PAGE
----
This Day In History: Monkey Trial
Welcome to the THIS DAY IN HISTORY newsletter
from THE HISTORY CHANNEL
July 10: General Interest
1925 : Monkey Trial begins
In Dayton, Tennessee, the so-called "Monkey Trial" begins
Thomas Scopes, a young high school science teacher, accused of
teaching evolution in violation of a Tennessee state law.
The law, which had been passed in March, made it a misdemeanor
punishable by fine to "teach any theory that denies the story of
Divine Creation of man as taught in the Bible, and to teach
that man has descended from a lower order of animals." With
businessman George Rappalyea, Scopes had conspired to get charged
this violation, and after his arrest the pair enlisted the aid of
American Civil Liberties Union (ACLU) to organize a defense.
of this coordinated attack on Christian fundamentalism, William
Jennings Bryan, the three-time Democratic presidential candidate and
fundamentalist hero, volunteered to assist the prosecution. Soon
after, the great attorney Clarence Darrow agreed to join the ACLU
the defense, and the stage was set for one of the most famous
in U.S. history.
On July 10, the Monkey Trial got underway, and within a few days
hordes of spectators and reporters had descended on Dayton as
preachers set up revival tents along the city's main street to
the faithful stirred up. Inside the Rhea County Courthouse, the
defense suffered early setbacks when Judge John Raulston ruled
their attempt to prove the law unconstitutional and then refused
end his practice of opening each day's proceeding with prayer.
Outside, Dayton took on a carnival-like atmosphere as an exhibit
featuring two chimpanzees and a supposed "missing link"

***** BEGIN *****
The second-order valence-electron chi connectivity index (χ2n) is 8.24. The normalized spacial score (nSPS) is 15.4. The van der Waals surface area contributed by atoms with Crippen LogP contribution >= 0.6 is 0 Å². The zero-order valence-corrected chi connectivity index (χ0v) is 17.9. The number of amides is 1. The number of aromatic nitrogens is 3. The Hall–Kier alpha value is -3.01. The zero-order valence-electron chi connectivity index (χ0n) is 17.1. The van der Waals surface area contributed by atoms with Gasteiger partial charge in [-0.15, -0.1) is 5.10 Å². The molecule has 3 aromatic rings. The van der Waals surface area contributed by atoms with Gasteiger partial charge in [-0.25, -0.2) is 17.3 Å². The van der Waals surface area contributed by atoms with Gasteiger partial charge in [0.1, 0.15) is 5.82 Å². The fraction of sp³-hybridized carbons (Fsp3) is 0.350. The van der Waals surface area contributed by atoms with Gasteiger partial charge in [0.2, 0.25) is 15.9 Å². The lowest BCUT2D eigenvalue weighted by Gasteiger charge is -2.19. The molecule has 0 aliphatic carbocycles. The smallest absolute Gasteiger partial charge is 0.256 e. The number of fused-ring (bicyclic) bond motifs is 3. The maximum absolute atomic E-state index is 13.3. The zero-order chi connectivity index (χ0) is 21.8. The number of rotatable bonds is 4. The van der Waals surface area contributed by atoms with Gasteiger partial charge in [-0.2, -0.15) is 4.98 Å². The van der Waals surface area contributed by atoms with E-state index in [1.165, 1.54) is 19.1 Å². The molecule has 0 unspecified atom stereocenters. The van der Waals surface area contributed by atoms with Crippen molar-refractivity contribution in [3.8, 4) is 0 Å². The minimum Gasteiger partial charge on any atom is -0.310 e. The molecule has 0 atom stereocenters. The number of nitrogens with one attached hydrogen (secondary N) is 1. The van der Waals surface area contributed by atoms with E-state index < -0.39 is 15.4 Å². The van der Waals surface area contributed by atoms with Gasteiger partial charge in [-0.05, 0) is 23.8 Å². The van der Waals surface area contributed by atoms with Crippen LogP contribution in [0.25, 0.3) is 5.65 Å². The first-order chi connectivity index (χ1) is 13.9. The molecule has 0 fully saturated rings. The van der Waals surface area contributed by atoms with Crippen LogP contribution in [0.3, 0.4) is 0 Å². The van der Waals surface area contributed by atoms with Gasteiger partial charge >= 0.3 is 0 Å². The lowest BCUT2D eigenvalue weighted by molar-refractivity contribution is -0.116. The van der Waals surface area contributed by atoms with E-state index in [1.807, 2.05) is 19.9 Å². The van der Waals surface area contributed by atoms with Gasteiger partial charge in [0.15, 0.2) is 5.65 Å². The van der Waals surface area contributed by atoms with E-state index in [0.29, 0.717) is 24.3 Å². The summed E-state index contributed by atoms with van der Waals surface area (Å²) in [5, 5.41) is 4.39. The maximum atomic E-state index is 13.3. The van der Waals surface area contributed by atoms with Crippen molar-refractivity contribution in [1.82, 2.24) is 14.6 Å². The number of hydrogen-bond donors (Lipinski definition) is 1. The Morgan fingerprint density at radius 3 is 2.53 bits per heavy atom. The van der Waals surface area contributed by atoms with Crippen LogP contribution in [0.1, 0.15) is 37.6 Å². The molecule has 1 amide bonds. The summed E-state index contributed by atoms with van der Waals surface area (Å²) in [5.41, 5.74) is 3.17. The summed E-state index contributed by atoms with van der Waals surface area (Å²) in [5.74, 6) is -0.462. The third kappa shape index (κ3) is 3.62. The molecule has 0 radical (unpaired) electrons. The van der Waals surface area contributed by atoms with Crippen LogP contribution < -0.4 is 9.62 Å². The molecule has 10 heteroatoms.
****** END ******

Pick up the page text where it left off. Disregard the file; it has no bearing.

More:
town, and vendors sold Bibles, toy monkeys, hot dogs, and
The missing link was in fact Jo Viens of Burlington, Vermont, a
51-year-old man who was of short stature and possessed a receding
forehead and a protruding jaw. One of the chimpanzees--named Joe
Mendi--wore a plaid suit, a brown fedora, and white spats, and
entertained Dayton's citizens by monkeying around on the
In the courtroom, Judge Raulston destroyed the defense's strategy
ruling that expert scientific testimony on evolution was
inadmissible--on the grounds that it was Scopes who was on trial,
the law he had violated. The next day, Raulston ordered the trial
moved to the courthouse lawn, fearing that the weight of the crowd
inside was in danger of collapsing the floor.
In front of several thousand spectators in the open air, Darrow
changed his tactics and as his sole witness called Bryan in an
to discredit his literal interpretation of the Bible. In a
examination, Bryan was subjected to severe ridicule and forced to
ignorant and contradictory statements to the amusement of the
On July 21, in his closing speech, Darrow asked the jury to return
verdict of guilty in order that the case might be appealed. Under
Tennessee law, Bryan was thereby denied the opportunity to deliver
closing speech he had been preparing for weeks. After eight minutes
deliberation, the jury returned with a guilty verdict, and
ordered Scopes to pay a fine of $100, the minimum the law allowed.
Although Bryan had won the case, he had been publicly humiliated
his fundamentalist beliefs had been disgraced. Five days later, on
July 26, he lay down for a Sunday afternoon nap and never woke up.
In 1927, the Tennessee Supreme Court overturned the Monkey Trial
verdict on a technicality but left the constitutional issues
unresolved until 1968, when the U.S. Supreme Court overturned a
similar Arkansas law on the grounds that it violated the First
1850 : Millard Fillmore sworn in as president